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GOSHEN -- College student Rolando Barba thinks many area Hispanic immigrants may have packed up and gone home during the last few months, yielding to the unfavorable economic conditions in Elkhart County.
Fellow resident Jose Fernandez and Goshen Community Schools Superintendent Bruce Stahly have heard the same. So have Goshen College professor Jerrell Ross Richer and Elkhart businessman Alvaro Marquez.
But it's not so.
Hispanic students constitute more than a third of Goshen Community Schools' student population. If an exodus of Hispanic immigrants from the area had taken place, administrators would likely have noticed. But Stahly's regular checks of student attendance show only a fraction of 1 percent decrease in the corporation's student count over the last several months.
The Sept. 1 to Dec. 1 average daily membership at Goshen Community Schools decreased last year by 68 students, a paltry eight students more than the same period in 2007. And Hispanic students still constitute more than 36 percent of the student population, down less than 1 percent from 2007.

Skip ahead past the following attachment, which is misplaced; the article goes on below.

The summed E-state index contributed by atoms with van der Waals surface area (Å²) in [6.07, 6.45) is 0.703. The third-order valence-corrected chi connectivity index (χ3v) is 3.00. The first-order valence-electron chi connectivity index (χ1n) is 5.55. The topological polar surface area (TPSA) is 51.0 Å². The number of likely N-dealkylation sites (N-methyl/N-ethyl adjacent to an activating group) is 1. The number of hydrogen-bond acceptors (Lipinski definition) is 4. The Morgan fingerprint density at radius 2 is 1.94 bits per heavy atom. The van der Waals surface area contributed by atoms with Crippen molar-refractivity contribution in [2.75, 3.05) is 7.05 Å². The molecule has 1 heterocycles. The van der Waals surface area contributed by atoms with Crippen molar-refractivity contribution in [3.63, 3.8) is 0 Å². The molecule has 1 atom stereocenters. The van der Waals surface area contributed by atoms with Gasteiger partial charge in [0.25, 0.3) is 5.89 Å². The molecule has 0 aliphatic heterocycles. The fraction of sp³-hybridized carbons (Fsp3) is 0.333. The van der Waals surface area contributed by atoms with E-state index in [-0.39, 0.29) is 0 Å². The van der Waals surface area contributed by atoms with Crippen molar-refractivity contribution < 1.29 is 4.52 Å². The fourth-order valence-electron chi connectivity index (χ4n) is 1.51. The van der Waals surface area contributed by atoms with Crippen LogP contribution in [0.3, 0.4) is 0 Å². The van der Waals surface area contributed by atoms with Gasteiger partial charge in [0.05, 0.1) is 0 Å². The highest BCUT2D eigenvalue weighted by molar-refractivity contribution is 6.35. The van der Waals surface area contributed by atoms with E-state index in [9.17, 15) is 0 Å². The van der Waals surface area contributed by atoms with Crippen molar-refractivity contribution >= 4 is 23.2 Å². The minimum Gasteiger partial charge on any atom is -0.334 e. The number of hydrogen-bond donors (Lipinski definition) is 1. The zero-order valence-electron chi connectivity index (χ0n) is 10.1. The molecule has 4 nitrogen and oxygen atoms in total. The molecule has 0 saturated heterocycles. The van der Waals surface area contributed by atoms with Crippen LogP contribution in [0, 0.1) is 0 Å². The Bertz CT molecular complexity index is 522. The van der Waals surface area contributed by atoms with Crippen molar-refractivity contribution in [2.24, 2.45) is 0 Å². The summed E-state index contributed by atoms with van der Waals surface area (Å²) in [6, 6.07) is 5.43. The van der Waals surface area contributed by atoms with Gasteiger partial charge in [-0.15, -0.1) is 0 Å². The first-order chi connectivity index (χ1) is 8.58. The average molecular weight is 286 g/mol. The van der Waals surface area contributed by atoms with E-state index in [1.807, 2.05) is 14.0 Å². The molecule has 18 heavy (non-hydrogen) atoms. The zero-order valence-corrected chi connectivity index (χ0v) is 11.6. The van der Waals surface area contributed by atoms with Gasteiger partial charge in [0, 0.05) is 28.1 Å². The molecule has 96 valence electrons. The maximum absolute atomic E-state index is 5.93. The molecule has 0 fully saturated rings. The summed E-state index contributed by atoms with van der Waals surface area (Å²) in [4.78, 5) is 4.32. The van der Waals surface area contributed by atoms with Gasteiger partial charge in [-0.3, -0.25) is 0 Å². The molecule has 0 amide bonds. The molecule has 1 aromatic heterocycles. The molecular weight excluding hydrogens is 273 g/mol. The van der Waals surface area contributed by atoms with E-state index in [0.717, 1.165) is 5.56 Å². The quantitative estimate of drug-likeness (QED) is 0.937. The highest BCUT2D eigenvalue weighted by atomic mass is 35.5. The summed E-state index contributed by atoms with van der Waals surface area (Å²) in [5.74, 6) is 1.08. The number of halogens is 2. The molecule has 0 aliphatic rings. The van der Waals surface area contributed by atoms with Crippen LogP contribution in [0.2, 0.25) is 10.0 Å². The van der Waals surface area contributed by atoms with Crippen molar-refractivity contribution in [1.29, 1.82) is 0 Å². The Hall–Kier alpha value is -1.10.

Jerrell Ross Richer is an associate professor of economics at Goshen College and also a resident faculty research fellow with the Intercultural Center for Teaching and Learning on campus, which studies "all things Hispanic" as he describes it. He has some students working on the impact that an exodus of Hispanic immigrants from the area would have on the local economy, and others working on whether or not such an exodus has already begun.
"It seems to be more of a plan than a reality," he said of their findings thus far. Neither their findings nor the experiences of local residents seem to support the theory that a mass exodus of Hispanic residents from Elkhart County is occurring, although undeniably a few have left.
Elkhart businessman Alvaro Marquez knows a half a dozen single people or families who have gone home to Hidalgo, Mexico, and another couple of households who are debating doing the same. But most of his family, friends and acquaintances are simply lying low, trying to wait out the economic downturn.
"There are still a lot of us here," said Marquez, even though his business, Hidalgo Restaurant, has seen only a few Hispanic customers recently.